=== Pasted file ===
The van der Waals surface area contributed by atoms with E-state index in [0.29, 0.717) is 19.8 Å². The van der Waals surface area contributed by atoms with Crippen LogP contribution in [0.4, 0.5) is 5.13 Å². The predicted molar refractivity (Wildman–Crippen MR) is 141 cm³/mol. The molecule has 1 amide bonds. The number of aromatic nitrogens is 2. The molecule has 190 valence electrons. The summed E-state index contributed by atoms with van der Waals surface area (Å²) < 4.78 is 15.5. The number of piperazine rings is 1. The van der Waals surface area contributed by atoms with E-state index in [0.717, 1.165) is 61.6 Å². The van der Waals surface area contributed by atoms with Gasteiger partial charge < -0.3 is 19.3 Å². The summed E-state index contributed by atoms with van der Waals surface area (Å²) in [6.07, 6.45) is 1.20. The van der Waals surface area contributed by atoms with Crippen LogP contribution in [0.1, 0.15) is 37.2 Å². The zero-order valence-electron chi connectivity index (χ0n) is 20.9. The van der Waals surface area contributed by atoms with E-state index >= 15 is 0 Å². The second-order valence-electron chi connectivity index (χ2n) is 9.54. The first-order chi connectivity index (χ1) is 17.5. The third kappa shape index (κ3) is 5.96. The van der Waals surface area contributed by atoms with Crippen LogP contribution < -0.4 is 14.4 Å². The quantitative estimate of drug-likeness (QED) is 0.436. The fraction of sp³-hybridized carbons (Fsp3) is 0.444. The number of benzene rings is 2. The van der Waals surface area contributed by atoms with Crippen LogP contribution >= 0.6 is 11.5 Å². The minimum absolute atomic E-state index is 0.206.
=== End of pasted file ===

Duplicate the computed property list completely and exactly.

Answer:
The van der Waals surface area contributed by atoms with E-state index in [0.29, 0.717) is 19.8 Å². The van der Waals surface area contributed by atoms with Crippen LogP contribution in [0.4, 0.5) is 5.13 Å². The predicted molar refractivity (Wildman–Crippen MR) is 141 cm³/mol. The molecule has 1 amide bonds. The number of aromatic nitrogens is 2. The molecule has 190 valence electrons. The summed E-state index contributed by atoms with van der Waals surface area (Å²) < 4.78 is 15.5. The number of piperazine rings is 1. The van der Waals surface area contributed by atoms with E-state index in [0.717, 1.165) is 61.6 Å². The van der Waals surface area contributed by atoms with Gasteiger partial charge < -0.3 is 19.3 Å². The summed E-state index contributed by atoms with van der Waals surface area (Å²) in [6.07, 6.45) is 1.20. The van der Waals surface area contributed by atoms with Crippen LogP contribution in [0.1, 0.15) is 37.2 Å². The zero-order valence-electron chi connectivity index (χ0n) is 20.9. The van der Waals surface area contributed by atoms with E-state index >= 15 is 0 Å². The second-order valence-electron chi connectivity index (χ2n) is 9.54. The first-order chi connectivity index (χ1) is 17.5. The third kappa shape index (κ3) is 5.96. The van der Waals surface area contributed by atoms with Crippen LogP contribution < -0.4 is 14.4 Å². The quantitative estimate of drug-likeness (QED) is 0.436. The fraction of sp³-hybridized carbons (Fsp3) is 0.444. The number of benzene rings is 2. The van der Waals surface area contributed by atoms with Crippen LogP contribution >= 0.6 is 11.5 Å². The minimum absolute atomic E-state index is 0.206.